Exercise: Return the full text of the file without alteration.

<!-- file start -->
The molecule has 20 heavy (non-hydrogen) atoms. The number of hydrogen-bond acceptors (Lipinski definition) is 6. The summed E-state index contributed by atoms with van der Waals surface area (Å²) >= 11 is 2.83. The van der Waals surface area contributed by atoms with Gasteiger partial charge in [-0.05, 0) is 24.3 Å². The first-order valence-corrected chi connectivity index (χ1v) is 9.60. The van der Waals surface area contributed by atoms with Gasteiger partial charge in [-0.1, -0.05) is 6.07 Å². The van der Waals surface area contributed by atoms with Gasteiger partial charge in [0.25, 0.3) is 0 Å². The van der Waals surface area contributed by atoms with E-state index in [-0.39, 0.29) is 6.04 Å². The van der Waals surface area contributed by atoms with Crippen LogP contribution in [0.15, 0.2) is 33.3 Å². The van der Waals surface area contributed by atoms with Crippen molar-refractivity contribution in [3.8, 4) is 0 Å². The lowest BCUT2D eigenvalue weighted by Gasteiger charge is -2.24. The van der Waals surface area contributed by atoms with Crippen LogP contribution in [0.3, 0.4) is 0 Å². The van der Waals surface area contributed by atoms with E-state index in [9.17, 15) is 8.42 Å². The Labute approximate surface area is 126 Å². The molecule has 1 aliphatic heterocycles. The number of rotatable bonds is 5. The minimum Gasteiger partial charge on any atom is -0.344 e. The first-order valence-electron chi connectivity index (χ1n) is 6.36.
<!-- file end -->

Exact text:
The molecule has 20 heavy (non-hydrogen) atoms. The number of hydrogen-bond acceptors (Lipinski definition) is 6. The summed E-state index contributed by atoms with van der Waals surface area (Å²) >= 11 is 2.83. The van der Waals surface area contributed by atoms with Gasteiger partial charge in [-0.05, 0) is 24.3 Å². The first-order valence-corrected chi connectivity index (χ1v) is 9.60. The van der Waals surface area contributed by atoms with Gasteiger partial charge in [-0.1, -0.05) is 6.07 Å². The van der Waals surface area contributed by atoms with Gasteiger partial charge in [0.25, 0.3) is 0 Å². The van der Waals surface area contributed by atoms with E-state index in [-0.39, 0.29) is 6.04 Å². The van der Waals surface area contributed by atoms with Crippen LogP contribution in [0.15, 0.2) is 33.3 Å². The van der Waals surface area contributed by atoms with Crippen molar-refractivity contribution in [3.8, 4) is 0 Å². The lowest BCUT2D eigenvalue weighted by Gasteiger charge is -2.24. The van der Waals surface area contributed by atoms with Crippen LogP contribution in [0.3, 0.4) is 0 Å². The van der Waals surface area contributed by atoms with E-state index in [9.17, 15) is 8.42 Å². The Labute approximate surface area is 126 Å². The molecule has 1 aliphatic heterocycles. The number of rotatable bonds is 5. The minimum Gasteiger partial charge on any atom is -0.344 e. The first-order valence-electron chi connectivity index (χ1n) is 6.36.